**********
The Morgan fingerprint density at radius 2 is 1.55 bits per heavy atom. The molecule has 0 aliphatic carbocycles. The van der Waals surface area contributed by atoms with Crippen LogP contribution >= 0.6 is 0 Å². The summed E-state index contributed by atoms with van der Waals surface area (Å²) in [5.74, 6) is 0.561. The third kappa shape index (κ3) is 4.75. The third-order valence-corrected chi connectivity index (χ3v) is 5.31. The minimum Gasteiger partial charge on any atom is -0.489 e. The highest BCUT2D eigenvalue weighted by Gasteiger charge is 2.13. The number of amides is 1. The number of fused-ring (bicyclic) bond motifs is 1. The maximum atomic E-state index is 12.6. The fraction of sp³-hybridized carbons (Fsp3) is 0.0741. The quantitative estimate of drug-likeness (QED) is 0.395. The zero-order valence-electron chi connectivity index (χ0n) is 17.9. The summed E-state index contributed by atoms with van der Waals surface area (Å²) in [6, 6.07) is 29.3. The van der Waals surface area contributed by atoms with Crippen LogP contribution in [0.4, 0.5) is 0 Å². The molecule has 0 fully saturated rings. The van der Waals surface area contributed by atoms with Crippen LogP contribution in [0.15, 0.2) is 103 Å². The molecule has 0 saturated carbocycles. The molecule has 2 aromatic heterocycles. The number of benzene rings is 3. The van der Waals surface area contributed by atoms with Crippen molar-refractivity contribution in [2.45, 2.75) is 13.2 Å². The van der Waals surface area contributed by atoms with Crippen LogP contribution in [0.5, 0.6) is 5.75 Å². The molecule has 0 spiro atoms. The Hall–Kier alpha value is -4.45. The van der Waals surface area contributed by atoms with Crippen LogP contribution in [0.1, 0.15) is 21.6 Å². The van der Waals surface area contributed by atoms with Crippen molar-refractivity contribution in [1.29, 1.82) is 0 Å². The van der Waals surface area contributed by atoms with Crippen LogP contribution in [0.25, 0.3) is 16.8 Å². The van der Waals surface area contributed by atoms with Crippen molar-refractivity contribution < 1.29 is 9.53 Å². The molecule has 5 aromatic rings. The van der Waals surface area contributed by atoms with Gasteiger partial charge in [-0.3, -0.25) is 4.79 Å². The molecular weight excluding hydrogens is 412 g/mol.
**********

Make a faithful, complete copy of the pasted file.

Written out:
The Morgan fingerprint density at radius 2 is 1.55 bits per heavy atom. The molecule has 0 aliphatic carbocycles. The van der Waals surface area contributed by atoms with Crippen LogP contribution >= 0.6 is 0 Å². The summed E-state index contributed by atoms with van der Waals surface area (Å²) in [5.74, 6) is 0.561. The third kappa shape index (κ3) is 4.75. The third-order valence-corrected chi connectivity index (χ3v) is 5.31. The minimum Gasteiger partial charge on any atom is -0.489 e. The highest BCUT2D eigenvalue weighted by Gasteiger charge is 2.13. The number of amides is 1. The number of fused-ring (bicyclic) bond motifs is 1. The maximum atomic E-state index is 12.6. The fraction of sp³-hybridized carbons (Fsp3) is 0.0741. The quantitative estimate of drug-likeness (QED) is 0.395. The zero-order valence-electron chi connectivity index (χ0n) is 17.9. The summed E-state index contributed by atoms with van der Waals surface area (Å²) in [6, 6.07) is 29.3. The van der Waals surface area contributed by atoms with Crippen LogP contribution in [0.4, 0.5) is 0 Å². The molecule has 0 fully saturated rings. The van der Waals surface area contributed by atoms with Crippen LogP contribution in [0.15, 0.2) is 103 Å². The molecule has 0 saturated carbocycles. The molecule has 2 aromatic heterocycles. The number of benzene rings is 3. The van der Waals surface area contributed by atoms with Crippen molar-refractivity contribution in [2.45, 2.75) is 13.2 Å². The van der Waals surface area contributed by atoms with Crippen LogP contribution in [0.5, 0.6) is 5.75 Å². The molecule has 0 spiro atoms. The Hall–Kier alpha value is -4.45. The van der Waals surface area contributed by atoms with Crippen LogP contribution in [0.1, 0.15) is 21.6 Å². The van der Waals surface area contributed by atoms with Crippen molar-refractivity contribution in [1.29, 1.82) is 0 Å². The van der Waals surface area contributed by atoms with Crippen LogP contribution in [0.25, 0.3) is 16.8 Å². The van der Waals surface area contributed by atoms with Crippen molar-refractivity contribution < 1.29 is 9.53 Å². The molecule has 5 aromatic rings. The van der Waals surface area contributed by atoms with Gasteiger partial charge in [-0.3, -0.25) is 4.79 Å². The molecular weight excluding hydrogens is 412 g/mol.